Kol Nidre remains the trouble spot and the locus of the Koufax Curse. Teams sit at 10 games under .500, with a lower winning percentage and a worse run differential. On Yom Kippur evening (games ending after the shofar has blown), teams moved to a winning record. But run differential suggests a performance worse than those records — teams should have won fewer games than they did on Kol Nidre, post-holy-day evenings, and overall. As I wrote two years ago, this may suggest a Koufax Blessing — Hashem helping teams overcome their poor performances to win more games than they should.

Among individual players in the study, Bregman, the highest-profile active Jewish player, may have beaten the Koufax Curse. He played three Yom Kippur games the past two seasons, going 4-for-12 with 5 RBI; he has eight hits in eight career Yom Kippur games, more than halfway to the record. And the Astros won those three games. On Yom Kippur day 2022 (5783), Tellez hit what could have been the game-winning home run in the 8th inning for the Brewers, although the team lost when the bullpen gave up the lead in the 9th inning.

The Koufax Curse, 2022

Eli Morgan pitched well on Yom Kippur. Photo by Getty Images

Considering the number of Jewish players appearing in the major leagues this season, Yom Kippur 5783 may have been the richest baseball holy day. Eight teams featured Jewish players in at least one game; two of those teams played one another, as Bregman’s Astros twice beat the Phillies and their back-up catcher, Garrett Stubbs. Stubbs had a hit and a walk on Kol Nidre, then struck out three times on Yom Kippur day.

Pitching woes told the story this holy day. Four relief pitchers appeared on Yom Kippur day — Eli Morgan (Guardians), Zach Weiss (Angels), Jake Fishman (Marlins) and Noah Davis (Rockies), a late-season call-up making his major league debut. Morgan, a key member of the Guardians’ bullpen, pitched one perfect inning. The rest struggled. Weiss surrendered two runs and two hits, including a home run, in one inning. Fishman surrendered three hits and a run in 1/3 of an inning. And Davis surrendered two runs, three hits (including a home run) and a walk in one inning in his first MLB game, although he struck out two batters.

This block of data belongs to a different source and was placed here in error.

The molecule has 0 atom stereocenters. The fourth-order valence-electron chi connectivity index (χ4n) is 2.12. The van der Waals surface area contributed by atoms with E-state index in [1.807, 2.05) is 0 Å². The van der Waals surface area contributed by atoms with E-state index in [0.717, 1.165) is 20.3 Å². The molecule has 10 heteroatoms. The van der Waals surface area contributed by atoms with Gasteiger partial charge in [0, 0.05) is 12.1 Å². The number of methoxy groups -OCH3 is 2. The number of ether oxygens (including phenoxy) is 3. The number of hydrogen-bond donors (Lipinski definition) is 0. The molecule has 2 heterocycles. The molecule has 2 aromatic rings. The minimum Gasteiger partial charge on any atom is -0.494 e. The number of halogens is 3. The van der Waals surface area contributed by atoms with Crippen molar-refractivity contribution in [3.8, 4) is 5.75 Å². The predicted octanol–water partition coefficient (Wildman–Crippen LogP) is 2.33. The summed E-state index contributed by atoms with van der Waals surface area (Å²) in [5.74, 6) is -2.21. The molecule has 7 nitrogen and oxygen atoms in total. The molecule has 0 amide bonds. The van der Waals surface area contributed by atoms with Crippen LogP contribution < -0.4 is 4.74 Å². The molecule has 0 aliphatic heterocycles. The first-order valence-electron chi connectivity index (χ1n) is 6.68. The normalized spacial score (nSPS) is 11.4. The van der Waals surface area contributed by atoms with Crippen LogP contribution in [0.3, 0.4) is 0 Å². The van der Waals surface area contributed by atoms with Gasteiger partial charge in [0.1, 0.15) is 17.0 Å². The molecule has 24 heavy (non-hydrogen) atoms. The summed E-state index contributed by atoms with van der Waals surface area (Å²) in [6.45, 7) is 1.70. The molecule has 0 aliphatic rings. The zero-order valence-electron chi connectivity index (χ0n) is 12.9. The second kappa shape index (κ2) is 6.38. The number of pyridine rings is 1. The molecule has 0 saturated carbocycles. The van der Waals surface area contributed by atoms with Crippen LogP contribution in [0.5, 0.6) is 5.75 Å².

An almost-test of the Koufax Curse

This year, Max Fried avoided having to make what might have been a tough decision. Photo by Getty Images

Baseball on Yom Kippur 5783 turned out to be anti-climactic. At the beginning of play, as Jews ate and headed to Kol Nidre, only the National League’s Eastern Division remained unsettled. Although the Mets and Braves both qualified for the post-season, they had not yet determined who would be division champion with a first-round bye. The Braves had led the Mets by 1 ½ games, needing one win (or one Mets loss) to clinch. The Braves won to earn the division title, as the Mets swept a double-header.

But imagine the Braves had lost that evening. The teams would have entered the season’s final game tied, the Braves needing to win (or the Mets to lose) to ensure the division title. Wednesday would have been Fried’s turn to pitch; the game started at 4:10 p.m. EDT, as people entered Neilah. What would Fried and the Braves have done? Fried has never indicated that he would not play on the holy day. He pitched in 2019, surrendering four earned runs in less than two innings of relief, although that was before he became an All-Star, the staff ace, and the best lefty Jewish starter in 50 years.

Much would have depended on the importance Fried and the Braves would have attached to winning the division, though it seems unlikely Yom Kippur would have entered the calculus.

At any rate, five teams in this year’s postseason have Jewish players, and the new Gilten Alter (“Golden Age”) of Jewish baseball continues apace.